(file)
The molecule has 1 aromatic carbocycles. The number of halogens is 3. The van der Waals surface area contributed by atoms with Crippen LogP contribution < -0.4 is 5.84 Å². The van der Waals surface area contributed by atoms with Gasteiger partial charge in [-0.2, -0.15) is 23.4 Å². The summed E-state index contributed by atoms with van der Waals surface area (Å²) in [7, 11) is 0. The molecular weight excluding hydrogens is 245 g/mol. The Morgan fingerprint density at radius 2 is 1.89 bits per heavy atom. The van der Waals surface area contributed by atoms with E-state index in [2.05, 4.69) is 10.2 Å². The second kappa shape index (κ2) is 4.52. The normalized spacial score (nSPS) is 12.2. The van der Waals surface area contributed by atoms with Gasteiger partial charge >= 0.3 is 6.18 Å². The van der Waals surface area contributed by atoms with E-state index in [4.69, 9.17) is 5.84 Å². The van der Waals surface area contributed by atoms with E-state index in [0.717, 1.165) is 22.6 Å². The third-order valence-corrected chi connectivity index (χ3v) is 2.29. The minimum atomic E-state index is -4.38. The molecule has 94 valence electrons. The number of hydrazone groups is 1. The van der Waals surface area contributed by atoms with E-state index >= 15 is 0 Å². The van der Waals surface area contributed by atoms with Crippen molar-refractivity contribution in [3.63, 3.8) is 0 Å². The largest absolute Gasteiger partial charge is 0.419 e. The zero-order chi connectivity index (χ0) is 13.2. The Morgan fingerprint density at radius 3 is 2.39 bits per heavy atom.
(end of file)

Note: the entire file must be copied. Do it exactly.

The molecule has 1 aromatic carbocycles. The number of halogens is 3. The van der Waals surface area contributed by atoms with Crippen LogP contribution < -0.4 is 5.84 Å². The van der Waals surface area contributed by atoms with Gasteiger partial charge in [-0.2, -0.15) is 23.4 Å². The summed E-state index contributed by atoms with van der Waals surface area (Å²) in [7, 11) is 0. The molecular weight excluding hydrogens is 245 g/mol. The Morgan fingerprint density at radius 2 is 1.89 bits per heavy atom. The van der Waals surface area contributed by atoms with E-state index in [2.05, 4.69) is 10.2 Å². The second kappa shape index (κ2) is 4.52. The normalized spacial score (nSPS) is 12.2. The van der Waals surface area contributed by atoms with Gasteiger partial charge >= 0.3 is 6.18 Å². The van der Waals surface area contributed by atoms with E-state index in [4.69, 9.17) is 5.84 Å². The van der Waals surface area contributed by atoms with E-state index in [0.717, 1.165) is 22.6 Å². The third-order valence-corrected chi connectivity index (χ3v) is 2.29. The minimum atomic E-state index is -4.38. The molecule has 94 valence electrons. The number of hydrazone groups is 1. The van der Waals surface area contributed by atoms with E-state index >= 15 is 0 Å². The van der Waals surface area contributed by atoms with Crippen molar-refractivity contribution in [3.63, 3.8) is 0 Å². The largest absolute Gasteiger partial charge is 0.419 e. The zero-order chi connectivity index (χ0) is 13.2. The Morgan fingerprint density at radius 3 is 2.39 bits per heavy atom.